Comcast, the US largest residential Internet provider, said on Thursday that it would take a more equitable approach toward managing the ever-expanding flow of Web traffic on its network. The cable company, based in Philadelphia, has been under relentless pressure from the Federal Communications Commission and public interest groups after media reports last year that it was blocking some Internet traffic of customers who used online software based on the popular peer-to-peer BitTorrent protocol. Comcast said it would change its fundamental approach to playing Internet traffic cop.
BitTorrent president and co-founder Ashwin Navin
Instead of interfering with specific online applications, it will manage traffic by slowing the Internet speeds of its most bandwidth-hogging users when traffic is busiest. “In the event of congestion, the half percent of people who are overutilizing an excessive amount of capacity will be slowed down subtly until capacity is restored,” the chief technology officer for Comcast, Tony G. Werner, said. “For the other 99.5 percent, their performance will be maintained exactly as they expect it.” Mr. Werner said he hoped to have the new system in place by the end of the year. The change was part of an announcement by Comcast on Thursday that it had been working with BitTorrent, a company that was co-founded by the creator of the BitTorrent protocol.
The start-up, based in San Francisco and supported by venture capital, helps media companies deliver their files over the Internet using BitTorrent technology. Consumers also use the protocol to share large files like movies. The companies said they have been working together for the last year on ways to optimize BitTorrent applications for the Comcast network. They said they would publish their findings to Web forums and standards groups so that other software makers, peer-to-peer services and I.S.P.’s could adopt them. “What we really want is not only for Comcast to be a better network but for all networks to be better,” the president of BitTorrent, Ashwin Navin, said. I see the light at the end of the tunnel…
Source: NY Times, Martin
Acer, a leading maker of personal computers, plans to roll out a low-cost system that will be even more affordable than Asustek Computer’s Eee PC., market rumours say. There is almost no information about Acer’s entry-level personal computer (PC), but the device is projected to become available in May, 2008. A news-story at DigiTimes web-site claims that Acer plans to sell the low-cost PC with 8.9″ screen for $250 – $300, which is lower compared to Asus Eee PC with 8.9″ screen. End-users should be able to get Acer’s affordable computer for about $350 – $400, it is reported. It is unclear which microprocessor and core-logic will be used by one of the world’s largest makers of PCs to power the entry-level system, however, a natural guess will be Intel Atom, which is gaining popularity among system makers.
Asustek demonstrated its Asus Eee PC with 8.9″ screen at CeBIT 2008 in Hannover, Germany, whereas Acer yet has to reveal details about its device in the coming months. Low-cost computers are projected to take a significant market share in 2008 due to present economic conditions in the U.S. and some other countries. Many PC manufacturers see entry-level systems as a way to boost their revenues and enter new markets, however, there are also companies who do not believe in affordable computers. For example, Sony Corp. sees competition between Asus Eee PC and its future competitors as a “race to bottom”, where is no place for innovation. Acer did not comment on the news-story.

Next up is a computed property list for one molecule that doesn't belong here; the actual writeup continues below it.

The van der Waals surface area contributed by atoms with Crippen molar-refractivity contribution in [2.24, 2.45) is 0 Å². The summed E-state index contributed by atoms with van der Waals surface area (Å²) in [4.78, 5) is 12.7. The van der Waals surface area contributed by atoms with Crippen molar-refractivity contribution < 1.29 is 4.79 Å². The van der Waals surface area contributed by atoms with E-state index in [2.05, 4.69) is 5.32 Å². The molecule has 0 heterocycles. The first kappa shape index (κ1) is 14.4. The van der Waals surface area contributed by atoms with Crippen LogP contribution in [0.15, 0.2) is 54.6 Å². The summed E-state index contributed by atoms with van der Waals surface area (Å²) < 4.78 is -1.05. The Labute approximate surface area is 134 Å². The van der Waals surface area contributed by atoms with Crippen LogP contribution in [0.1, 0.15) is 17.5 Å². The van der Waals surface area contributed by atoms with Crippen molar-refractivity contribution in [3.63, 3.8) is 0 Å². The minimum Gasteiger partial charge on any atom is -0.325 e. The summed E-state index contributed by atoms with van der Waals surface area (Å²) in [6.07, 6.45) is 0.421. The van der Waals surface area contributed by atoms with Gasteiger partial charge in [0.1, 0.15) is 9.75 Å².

Source: Xbit Labs
SonyBMG is working on an all-you-can-eat, DRM-free subscription service, says SonyBMG CEO Rolf Schmidt-Holtz. In a Monday interview with the German-language newspaper Frankfurter Allgemeine Zeitung, Schmidt-Holtz discussed the new service and was quoted as saying that the “simplest option would be a flat rate,” offering access to Sony BMG’s catalog for a monthly fee of 6 to 8 euros ($9 to $12). The service will provide downloads in a format compatible with all music players, including Apple’s iPod. Naturally, unless Apple decides to license its proprietary FairPlay DRM format, Schmidt-Holtz’s announcement means that service will likely offer its music as DRM-free MP3 files – a concession that he indirectly confirms, noting that it is “even possible that clients could keep some songs indefinitely, that they would own them even after the subscription expired. “
Speaking with the Associated Press, a Bertelsmann spokesman confirmed the interview but refused to provide additional details. Schmidt-Holtz said his company is also in early talks with mobile phone companies like Nokia, in an effort to provide a subscription service over cellular networks: users could pay a one-time fee, he speculated, and then have unlimited access to music downloads over the air. In fact, Schmidtz-Holtz spoke warmly of Apple – who is reportedly working on its own subscription service – calling the company a “very strong partner” and noting that everyone benefits from Apple’s success in the digital music arena, even if Sony BMG may soon be competing with it.
Source: DailyTech, Martin
Adobe has released its Photoshop Express web-based imaging application as a public beta. Photoshop Express uses much of Adobe’s image editing technology and has been repurposed as a web-based application. Users can store up to 2GB of images online for free, make edits to their photos and share them online. Photoshop Express also allows users to download and upload photos from popular social networking sites like Facebook. The application provides ’standard edits’, such as removing blemishes and red-eye, converting to black and white, cropping and resizing.
Photoshop Express also offers tricks like Pop Color which selects an object in an image, mutes the background colour of the photo and allows the user to swap the object’s colour so that it “jumps off the page”. Sketch effects make photos look like drawings, and a Distort feature allows users to distort facial features or objects for a comical or artistic effect. Adobe said that even users with limited photo editing knowledge can simply select what looks best from a line-up of sample photos with visual hints showing different variations of the added effect. During the public beta period, Adobe will solicit user feedback on product features and functionality which will “continue to evolve over time”.